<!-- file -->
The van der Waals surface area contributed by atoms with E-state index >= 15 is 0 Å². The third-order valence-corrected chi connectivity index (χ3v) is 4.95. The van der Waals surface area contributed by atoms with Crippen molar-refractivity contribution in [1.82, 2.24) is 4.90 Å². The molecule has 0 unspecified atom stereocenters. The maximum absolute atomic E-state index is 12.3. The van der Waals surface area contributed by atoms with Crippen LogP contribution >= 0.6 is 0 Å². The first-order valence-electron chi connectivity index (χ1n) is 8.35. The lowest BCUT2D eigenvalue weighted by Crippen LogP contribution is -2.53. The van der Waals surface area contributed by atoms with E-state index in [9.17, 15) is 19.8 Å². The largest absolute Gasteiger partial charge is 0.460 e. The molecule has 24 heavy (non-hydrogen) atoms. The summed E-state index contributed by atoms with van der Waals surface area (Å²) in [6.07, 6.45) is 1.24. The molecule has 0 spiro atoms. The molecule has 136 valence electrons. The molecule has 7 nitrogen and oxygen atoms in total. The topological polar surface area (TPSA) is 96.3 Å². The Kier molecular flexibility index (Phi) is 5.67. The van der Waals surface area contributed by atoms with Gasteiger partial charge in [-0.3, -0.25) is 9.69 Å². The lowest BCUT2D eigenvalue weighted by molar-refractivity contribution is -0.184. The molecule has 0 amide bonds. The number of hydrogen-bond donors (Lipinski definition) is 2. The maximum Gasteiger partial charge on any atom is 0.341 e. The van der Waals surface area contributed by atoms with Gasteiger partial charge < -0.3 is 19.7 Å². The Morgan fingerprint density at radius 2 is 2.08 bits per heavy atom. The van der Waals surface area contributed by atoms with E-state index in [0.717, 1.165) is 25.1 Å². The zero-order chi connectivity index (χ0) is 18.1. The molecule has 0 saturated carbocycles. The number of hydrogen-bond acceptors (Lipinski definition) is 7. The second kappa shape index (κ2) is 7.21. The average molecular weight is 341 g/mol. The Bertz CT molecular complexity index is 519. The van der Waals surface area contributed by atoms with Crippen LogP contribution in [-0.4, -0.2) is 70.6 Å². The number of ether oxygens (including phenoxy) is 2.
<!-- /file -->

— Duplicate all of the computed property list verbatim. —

The van der Waals surface area contributed by atoms with E-state index >= 15 is 0 Å². The third-order valence-corrected chi connectivity index (χ3v) is 4.95. The van der Waals surface area contributed by atoms with Crippen molar-refractivity contribution in [1.82, 2.24) is 4.90 Å². The molecule has 0 unspecified atom stereocenters. The maximum absolute atomic E-state index is 12.3. The van der Waals surface area contributed by atoms with Crippen LogP contribution >= 0.6 is 0 Å². The first-order valence-electron chi connectivity index (χ1n) is 8.35. The lowest BCUT2D eigenvalue weighted by Crippen LogP contribution is -2.53. The van der Waals surface area contributed by atoms with E-state index in [9.17, 15) is 19.8 Å². The largest absolute Gasteiger partial charge is 0.460 e. The molecule has 24 heavy (non-hydrogen) atoms. The summed E-state index contributed by atoms with van der Waals surface area (Å²) in [6.07, 6.45) is 1.24. The molecule has 0 spiro atoms. The molecule has 136 valence electrons. The molecule has 7 nitrogen and oxygen atoms in total. The topological polar surface area (TPSA) is 96.3 Å². The Kier molecular flexibility index (Phi) is 5.67. The van der Waals surface area contributed by atoms with Gasteiger partial charge in [-0.3, -0.25) is 9.69 Å². The lowest BCUT2D eigenvalue weighted by molar-refractivity contribution is -0.184. The molecule has 0 amide bonds. The number of hydrogen-bond donors (Lipinski definition) is 2. The maximum Gasteiger partial charge on any atom is 0.341 e. The van der Waals surface area contributed by atoms with Gasteiger partial charge < -0.3 is 19.7 Å². The Morgan fingerprint density at radius 2 is 2.08 bits per heavy atom. The van der Waals surface area contributed by atoms with E-state index in [0.717, 1.165) is 25.1 Å². The zero-order chi connectivity index (χ0) is 18.1. The molecule has 0 saturated carbocycles. The number of hydrogen-bond acceptors (Lipinski definition) is 7. The second kappa shape index (κ2) is 7.21. The average molecular weight is 341 g/mol. The Bertz CT molecular complexity index is 519. The van der Waals surface area contributed by atoms with Crippen LogP contribution in [-0.4, -0.2) is 70.6 Å². The number of ether oxygens (including phenoxy) is 2.